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When is a historic structure considered accessible?

Photograph of the exterior of the Point Iroquois Lighthouse
The Civilian Conservation Corps stonework on the Point Iroquois Lighthouse prevents adding a ramp to provide an accessible entrance.

Forest: Hiawatha
District: Sault Saint Marie
Region: 9

Most buildings have a purpose, or "program." Section 504 of the Rehabilitation Act of 1973 requires that all federally conducted and federally assisted programs and activities be accessible. Usually, this means making the buildings housing the programs accessible using current standards. This requirement includes historic structures that are listed or are eligible to be listed in the National Register of Historic Places.

For more information on accessibility modifications to historic buildings, see the How Do I make Historic Facilities Accessible? section of the toolbox.

If an historic structure can't be made accessible without substantial impairment to significant historic features, then the function or program that building serves must be made accessible using an alternative method that is equal in quality and is provided in as integrated a setting as possible, in accordance with Section 504. In these cases, the program in an historic structure can be considered accessible, even though the building is not accessible.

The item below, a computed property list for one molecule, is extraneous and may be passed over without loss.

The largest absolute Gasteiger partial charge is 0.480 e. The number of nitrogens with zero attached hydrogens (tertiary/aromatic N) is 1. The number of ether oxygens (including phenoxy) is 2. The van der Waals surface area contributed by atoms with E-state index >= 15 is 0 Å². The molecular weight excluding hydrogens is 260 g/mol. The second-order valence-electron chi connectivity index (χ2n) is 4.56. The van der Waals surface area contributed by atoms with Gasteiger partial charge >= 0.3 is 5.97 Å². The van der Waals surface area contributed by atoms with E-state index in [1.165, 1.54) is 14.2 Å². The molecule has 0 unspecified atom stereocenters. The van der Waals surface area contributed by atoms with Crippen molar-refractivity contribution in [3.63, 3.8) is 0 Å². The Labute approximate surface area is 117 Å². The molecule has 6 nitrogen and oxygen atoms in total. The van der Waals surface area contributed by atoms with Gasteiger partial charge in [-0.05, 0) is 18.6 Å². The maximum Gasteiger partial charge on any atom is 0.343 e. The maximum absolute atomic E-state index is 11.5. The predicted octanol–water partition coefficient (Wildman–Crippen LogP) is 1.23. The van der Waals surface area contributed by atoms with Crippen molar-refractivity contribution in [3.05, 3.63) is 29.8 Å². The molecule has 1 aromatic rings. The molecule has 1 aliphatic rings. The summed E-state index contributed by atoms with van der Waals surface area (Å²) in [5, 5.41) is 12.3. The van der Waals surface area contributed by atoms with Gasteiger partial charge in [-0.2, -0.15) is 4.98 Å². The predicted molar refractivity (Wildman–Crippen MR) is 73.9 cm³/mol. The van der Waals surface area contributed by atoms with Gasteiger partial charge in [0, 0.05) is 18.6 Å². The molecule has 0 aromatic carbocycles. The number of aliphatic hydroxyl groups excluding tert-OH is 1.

For Example:

Consider an historic Forest Service lighthouse that is open to the public. The fundamental program offered at the lighthouse is the interpretation of the area's history and culture, as well as a great view from the top of the light tower. However, the foundation is Civilian Conservation Corps stonework and there are stairs to all the entrances, to the second floor, and to the top of the tower. The State Historic Preservation Officer (SHPO) determined that the entrance stairs could not be altered nor could a ramp be installed without fundamentally altering significant historic features.

Poster advertising the Tower View program at the Point Iroquois Lighthouse
An alternative program experience is provided at the Point Iroquois Lighthouse. The program is accessible even though the lighthouse itself is not accessible.

Forest: Hiawatha
District: Sault Saint Marie
Region: 9

The forest developed an alternative program that is in compliance with Section 504. The forest decided to install interpretative panels along an accessible walkway around the outside of the lighthouse. The panels convey the same information provided inside, including the view from the top of the lighthouse. The work required to provide the alternative program experience was identified in the accessibility transition plan for that facility. Construction was completed. The program is considered accessible, although the building is not.


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